In 1991 the use of detectable warning surfaces was required due to the ADA Accessibility Guidelines. From 1994-2001 the usage requirement was suspended (with the exception of transit platforms) to investigate how detectable the surfaces were from various cracks, grooves, and surface materials. On July 26th, 2001 the suspension expired, and detectable surfaces were again required as described by the ADA Accessibility Guidelines. 2001-Present- advisories and updates to the regulations are still occurring.

Current Guidelines for Usage

Detectable warnings consist of a surface with a truncated dome aligned in a square or radial grid pattern.

Dome Size

Truncated domes should have a base diameter of 23 mm (0.9 in) minimum to 36 mm (1.4 in) maximum, a top diameter of 50 percent of the base diameter minimum to 65 percent of the base diameter maximum, and a height of 5 mm (0.2 in). [1]

Dome Spacing

Truncated domes in a detectable warning surface shall have a center-to-center spacing of 41 mm (1.6 in) minimum and 61 mm (2.4 in) maximum, and a base-to-base spacing of 17 mm (0.65 in) minimum, measured between the most adjacent domes. [1]


Detectable warning surfaces shall contrast visually with adjacent gutter, street or highway, or walkway surfaces, either light-on-dark or dark-on-light. The material used to provide contrast should contrast by at least 70%. Contrast in percent is determined by: Contrast = [(B1 - B2)/B1] x 100 where B1 = light reflectance value (LRV) of the lighter area and B2 = light reflectance value (LRV) of the darker area.Note that in any application both white and black are never absolute; thus, B1 never equals 100 and B2 is always greater than 0. [3]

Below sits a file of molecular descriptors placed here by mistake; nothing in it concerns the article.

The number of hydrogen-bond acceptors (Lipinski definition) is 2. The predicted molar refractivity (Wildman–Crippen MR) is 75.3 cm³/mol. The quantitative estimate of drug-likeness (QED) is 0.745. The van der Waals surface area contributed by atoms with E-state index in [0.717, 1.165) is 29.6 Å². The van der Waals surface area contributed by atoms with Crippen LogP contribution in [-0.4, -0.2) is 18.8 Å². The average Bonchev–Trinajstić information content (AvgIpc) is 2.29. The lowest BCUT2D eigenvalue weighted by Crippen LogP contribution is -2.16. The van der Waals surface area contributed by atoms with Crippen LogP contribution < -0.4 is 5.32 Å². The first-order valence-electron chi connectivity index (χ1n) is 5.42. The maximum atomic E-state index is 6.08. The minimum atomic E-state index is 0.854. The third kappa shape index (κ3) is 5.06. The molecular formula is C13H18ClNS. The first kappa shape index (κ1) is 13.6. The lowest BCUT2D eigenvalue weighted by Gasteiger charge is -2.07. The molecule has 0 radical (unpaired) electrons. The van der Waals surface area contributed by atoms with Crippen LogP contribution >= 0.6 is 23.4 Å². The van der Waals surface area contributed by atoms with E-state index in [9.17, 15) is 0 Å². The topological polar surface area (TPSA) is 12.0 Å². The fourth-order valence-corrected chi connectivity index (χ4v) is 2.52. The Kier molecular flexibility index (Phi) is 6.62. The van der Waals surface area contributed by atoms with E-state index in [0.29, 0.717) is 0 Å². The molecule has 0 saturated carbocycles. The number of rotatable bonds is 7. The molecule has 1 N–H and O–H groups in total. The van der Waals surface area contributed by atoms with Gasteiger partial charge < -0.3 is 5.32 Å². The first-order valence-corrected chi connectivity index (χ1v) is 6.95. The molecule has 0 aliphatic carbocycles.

Manufacturers of detectable surfaces provide multiple color options for purchase with ultra violet coatings, to prevent fading of colors.


The material used to provide contrast shall be an integral part of the walking surface. Detectable warnings used on interior surfaces shall differ from adjoining walking surfaces in resiliency or sound-on-cane contact. [4]

Manufacturers sell a variety of detectable warning surface material options from polymer concrete composites, to polyurethane sheeting, or brick pavers.

Size of warning surfaces

Warning surfaces should extend 610mm (24in) minimum in the direction of travel and the full width of the curb ramp (exclusive of flares), the landing, or the blended transition. [5]

Detectable Warning Surface   Photo Courtesy of
Detectable Warning Surface Photo Courtesy of


Some vendors and manufacturers include, but are not limited to ACO Polymer Products, Inc, ADA Answer Industries, ADA Arcis Tactile Arcis Corp, ADA Armor-Tile Engineered Plastics, Incorporated, ADA Tactile Systems, ADA U.S.A. Safety Domes LLC, ADA-ADAAG TekWay® Dome Tiles StrongGo Industries LLC, Advance Traffic Markings, Advanced Surface Systems LLC, Cape Fear Systems, LLC., Cobblecrete, COTE-L Industries, Inc., Detectable Warning Systems, DetecTile, Inc., D.W. Dots, East Jordan Iron Works, Inc., ECG Inc., Flint Trading, Inc. Various manufacturers and suppliers exist across the United States.

Additional Information


  1. Revised Draft Guidelines for Accessible Public Rights-of-Way United States Access Board
  2. Proposed Accessibility Guidelines Pedestrian Facilities in the Public Right-of-Way
  3. #4.29 ADA Accessibility Guidelines
  4. ADA Standards for Accessible Design Department of Justice
  5. Detectable Warning Surfaces Access Board Requirements